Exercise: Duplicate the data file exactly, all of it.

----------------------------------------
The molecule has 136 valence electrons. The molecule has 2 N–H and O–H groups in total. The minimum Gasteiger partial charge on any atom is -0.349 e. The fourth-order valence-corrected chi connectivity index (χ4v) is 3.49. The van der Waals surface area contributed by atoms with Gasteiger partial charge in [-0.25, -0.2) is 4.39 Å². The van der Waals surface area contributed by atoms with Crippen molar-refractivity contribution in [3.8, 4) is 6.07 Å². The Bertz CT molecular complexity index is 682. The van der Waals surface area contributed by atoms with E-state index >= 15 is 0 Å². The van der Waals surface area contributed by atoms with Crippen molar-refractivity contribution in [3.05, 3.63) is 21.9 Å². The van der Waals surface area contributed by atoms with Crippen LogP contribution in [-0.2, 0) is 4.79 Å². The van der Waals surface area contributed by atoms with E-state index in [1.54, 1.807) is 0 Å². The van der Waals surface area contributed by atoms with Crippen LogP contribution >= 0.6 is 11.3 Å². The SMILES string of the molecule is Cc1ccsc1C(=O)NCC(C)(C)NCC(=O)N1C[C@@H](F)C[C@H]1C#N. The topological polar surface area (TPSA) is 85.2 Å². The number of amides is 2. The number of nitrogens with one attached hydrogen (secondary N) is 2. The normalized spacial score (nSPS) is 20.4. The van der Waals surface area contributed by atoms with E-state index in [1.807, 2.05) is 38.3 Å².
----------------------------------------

The molecule has 136 valence electrons. The molecule has 2 N–H and O–H groups in total. The minimum Gasteiger partial charge on any atom is -0.349 e. The fourth-order valence-corrected chi connectivity index (χ4v) is 3.49. The van der Waals surface area contributed by atoms with Gasteiger partial charge in [-0.25, -0.2) is 4.39 Å². The van der Waals surface area contributed by atoms with Crippen molar-refractivity contribution in [3.8, 4) is 6.07 Å². The Bertz CT molecular complexity index is 682. The van der Waals surface area contributed by atoms with E-state index >= 15 is 0 Å². The van der Waals surface area contributed by atoms with Crippen molar-refractivity contribution in [3.05, 3.63) is 21.9 Å². The van der Waals surface area contributed by atoms with Crippen LogP contribution in [-0.2, 0) is 4.79 Å². The van der Waals surface area contributed by atoms with E-state index in [1.54, 1.807) is 0 Å². The van der Waals surface area contributed by atoms with Crippen LogP contribution >= 0.6 is 11.3 Å². The SMILES string of the molecule is Cc1ccsc1C(=O)NCC(C)(C)NCC(=O)N1C[C@@H](F)C[C@H]1C#N. The topological polar surface area (TPSA) is 85.2 Å². The number of amides is 2. The number of nitrogens with one attached hydrogen (secondary N) is 2. The normalized spacial score (nSPS) is 20.4. The van der Waals surface area contributed by atoms with E-state index in [1.807, 2.05) is 38.3 Å².